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Study finds racial disparities in treatment by Oregon EMS agencies

Oct 16, 2018
The study, titled Inequity 911: Under Treatment of Racial Minority Patients by Oregon EMS Agencies, was completed by professor Jamie Kennel, who heads the Emergency Medical Services and Paramedic Education programs jointly offered by Oregon Institute of Technology and Oregon Health & Science University.
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Portland, OR. – New research has found evidence that racial minorities in Oregon are receiving a lower quality of Emergency Medical Services treatment compared to White Oregonians.

The study, titled Inequity 911: Under Treatment of Racial Minority Patients by Oregon EMS Agencies, was completed by professor Jamie Kennel, who heads the Emergency Medical Services and Paramedic Education programs jointly offered by Oregon Institute of Technology (Oregon Tech) and Oregon Health & Science University (OHSU). The study was co-sponsored by Oregon Health Authority’s Emergency Medical Services and Trauma Systems Program and the Oregon Office of Rural Health.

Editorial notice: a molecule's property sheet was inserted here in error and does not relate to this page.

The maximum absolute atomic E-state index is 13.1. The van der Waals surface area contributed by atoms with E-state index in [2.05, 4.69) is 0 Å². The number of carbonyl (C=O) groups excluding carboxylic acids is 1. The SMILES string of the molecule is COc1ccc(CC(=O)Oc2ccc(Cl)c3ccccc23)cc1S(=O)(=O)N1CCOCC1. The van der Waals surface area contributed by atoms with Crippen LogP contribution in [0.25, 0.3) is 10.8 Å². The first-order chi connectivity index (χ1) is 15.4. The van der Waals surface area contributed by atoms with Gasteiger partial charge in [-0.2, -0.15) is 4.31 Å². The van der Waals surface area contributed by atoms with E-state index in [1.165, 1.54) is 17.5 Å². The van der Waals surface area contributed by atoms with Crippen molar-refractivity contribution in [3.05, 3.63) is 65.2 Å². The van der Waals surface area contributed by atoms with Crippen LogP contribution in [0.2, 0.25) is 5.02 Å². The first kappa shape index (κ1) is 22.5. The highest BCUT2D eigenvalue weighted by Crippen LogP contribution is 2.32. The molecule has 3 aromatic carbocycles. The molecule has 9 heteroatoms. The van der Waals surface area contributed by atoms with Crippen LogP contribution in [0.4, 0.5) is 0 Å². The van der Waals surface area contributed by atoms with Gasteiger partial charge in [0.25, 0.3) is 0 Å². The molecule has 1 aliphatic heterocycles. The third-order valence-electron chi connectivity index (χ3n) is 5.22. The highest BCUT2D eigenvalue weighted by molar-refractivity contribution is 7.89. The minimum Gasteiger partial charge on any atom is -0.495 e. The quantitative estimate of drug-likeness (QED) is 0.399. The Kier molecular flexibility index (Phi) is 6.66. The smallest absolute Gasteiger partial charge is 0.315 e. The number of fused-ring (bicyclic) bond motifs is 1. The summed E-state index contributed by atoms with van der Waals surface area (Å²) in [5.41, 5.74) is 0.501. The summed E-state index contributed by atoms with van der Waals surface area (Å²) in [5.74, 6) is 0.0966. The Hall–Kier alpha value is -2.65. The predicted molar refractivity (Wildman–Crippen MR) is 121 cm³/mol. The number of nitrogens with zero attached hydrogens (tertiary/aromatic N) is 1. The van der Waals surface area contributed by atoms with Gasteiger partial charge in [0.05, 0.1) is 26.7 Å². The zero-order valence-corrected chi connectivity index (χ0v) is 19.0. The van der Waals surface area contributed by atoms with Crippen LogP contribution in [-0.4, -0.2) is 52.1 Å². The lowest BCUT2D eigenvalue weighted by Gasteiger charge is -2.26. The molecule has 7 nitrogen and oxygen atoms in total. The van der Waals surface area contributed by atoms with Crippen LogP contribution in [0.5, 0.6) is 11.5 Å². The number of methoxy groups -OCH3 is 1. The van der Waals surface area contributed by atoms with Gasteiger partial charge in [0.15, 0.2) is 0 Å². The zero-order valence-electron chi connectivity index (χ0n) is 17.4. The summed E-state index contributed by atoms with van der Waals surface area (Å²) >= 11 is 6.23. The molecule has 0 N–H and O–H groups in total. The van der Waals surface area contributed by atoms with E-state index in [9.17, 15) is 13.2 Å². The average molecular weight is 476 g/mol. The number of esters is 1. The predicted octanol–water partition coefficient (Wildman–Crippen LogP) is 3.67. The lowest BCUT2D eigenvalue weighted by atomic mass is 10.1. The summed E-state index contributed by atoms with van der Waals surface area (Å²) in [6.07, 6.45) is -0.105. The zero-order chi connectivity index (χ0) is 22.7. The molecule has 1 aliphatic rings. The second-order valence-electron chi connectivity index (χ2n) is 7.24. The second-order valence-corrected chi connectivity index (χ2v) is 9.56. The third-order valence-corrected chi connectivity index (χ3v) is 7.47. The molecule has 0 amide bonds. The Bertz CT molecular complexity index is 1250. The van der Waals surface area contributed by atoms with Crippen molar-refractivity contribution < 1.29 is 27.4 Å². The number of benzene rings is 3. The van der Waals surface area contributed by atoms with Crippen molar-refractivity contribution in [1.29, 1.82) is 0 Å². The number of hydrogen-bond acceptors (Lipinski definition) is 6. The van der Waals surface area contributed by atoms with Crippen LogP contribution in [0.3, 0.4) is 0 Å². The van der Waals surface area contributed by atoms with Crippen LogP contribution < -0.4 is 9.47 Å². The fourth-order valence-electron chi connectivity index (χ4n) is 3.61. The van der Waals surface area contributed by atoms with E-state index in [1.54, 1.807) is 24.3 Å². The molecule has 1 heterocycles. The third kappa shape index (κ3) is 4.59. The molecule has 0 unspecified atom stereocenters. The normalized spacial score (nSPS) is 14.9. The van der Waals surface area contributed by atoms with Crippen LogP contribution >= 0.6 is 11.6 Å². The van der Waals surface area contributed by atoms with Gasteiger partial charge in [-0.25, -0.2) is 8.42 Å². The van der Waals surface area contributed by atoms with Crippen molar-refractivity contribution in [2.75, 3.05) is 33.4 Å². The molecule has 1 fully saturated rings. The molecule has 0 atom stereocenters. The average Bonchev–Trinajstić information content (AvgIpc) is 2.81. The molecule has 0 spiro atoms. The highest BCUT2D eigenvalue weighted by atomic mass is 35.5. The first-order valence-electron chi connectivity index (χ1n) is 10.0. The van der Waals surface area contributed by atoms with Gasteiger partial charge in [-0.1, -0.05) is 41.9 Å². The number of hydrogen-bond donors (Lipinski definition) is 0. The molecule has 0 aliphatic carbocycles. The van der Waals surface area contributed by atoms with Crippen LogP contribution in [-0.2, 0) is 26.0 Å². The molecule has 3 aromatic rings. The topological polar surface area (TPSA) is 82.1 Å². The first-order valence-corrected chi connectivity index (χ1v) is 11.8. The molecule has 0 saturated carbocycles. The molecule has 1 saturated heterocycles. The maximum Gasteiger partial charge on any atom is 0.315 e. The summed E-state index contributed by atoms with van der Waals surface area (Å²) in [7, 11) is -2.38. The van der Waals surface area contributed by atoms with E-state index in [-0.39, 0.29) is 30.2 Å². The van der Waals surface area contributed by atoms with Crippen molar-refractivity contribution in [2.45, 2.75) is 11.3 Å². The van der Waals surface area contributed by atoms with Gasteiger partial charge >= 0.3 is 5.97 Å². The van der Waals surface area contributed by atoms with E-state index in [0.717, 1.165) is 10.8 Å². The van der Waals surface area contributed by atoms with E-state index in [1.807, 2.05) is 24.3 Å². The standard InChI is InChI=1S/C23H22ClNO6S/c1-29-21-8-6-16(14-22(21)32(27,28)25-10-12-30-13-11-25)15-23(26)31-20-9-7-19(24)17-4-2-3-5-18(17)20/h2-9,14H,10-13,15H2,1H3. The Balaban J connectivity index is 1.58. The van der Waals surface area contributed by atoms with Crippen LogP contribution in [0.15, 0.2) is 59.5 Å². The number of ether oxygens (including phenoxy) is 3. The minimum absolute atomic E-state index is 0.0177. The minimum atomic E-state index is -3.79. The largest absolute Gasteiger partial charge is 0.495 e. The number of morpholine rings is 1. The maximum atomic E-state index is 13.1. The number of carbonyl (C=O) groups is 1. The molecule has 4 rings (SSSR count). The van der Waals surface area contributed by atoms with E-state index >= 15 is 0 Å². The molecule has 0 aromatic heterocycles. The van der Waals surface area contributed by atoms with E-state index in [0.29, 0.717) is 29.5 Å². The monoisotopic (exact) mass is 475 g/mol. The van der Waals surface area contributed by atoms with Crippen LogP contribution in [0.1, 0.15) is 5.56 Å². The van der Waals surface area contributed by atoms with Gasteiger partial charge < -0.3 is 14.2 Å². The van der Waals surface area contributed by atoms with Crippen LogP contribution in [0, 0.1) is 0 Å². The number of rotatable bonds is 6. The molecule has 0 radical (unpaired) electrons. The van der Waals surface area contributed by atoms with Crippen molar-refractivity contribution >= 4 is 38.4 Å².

A first of its kind in Oregon, the Inequity 911 study assessed the racial equity of medical treatment by Emergency Medical Services (EMS) providers – emergency medical technicians and paramedics – when Oregonians called 911 for pain-related emergencies. Using the most comprehensive dataset of EMS medical charts available in the state, this investigation analyzed more than 104,000 EMS medical charts between 2015 and 2017. The study found evidence that EMS medical providers treated Black and Asian patients with significantly less pain medication than White patients for comparable levels of pain and injuries. Specifically, Black patients were 40% less likely, and Asian patients 36% less likely to receive pain medication from EMS providers compared to White patients in Oregon. Importantly, these treatment disparity results hold constant for other factors that may influence pain medication treatment, including differences in pain scores; patient gender, age, insurance status, and the anatomical location of the injury or complaint of pain.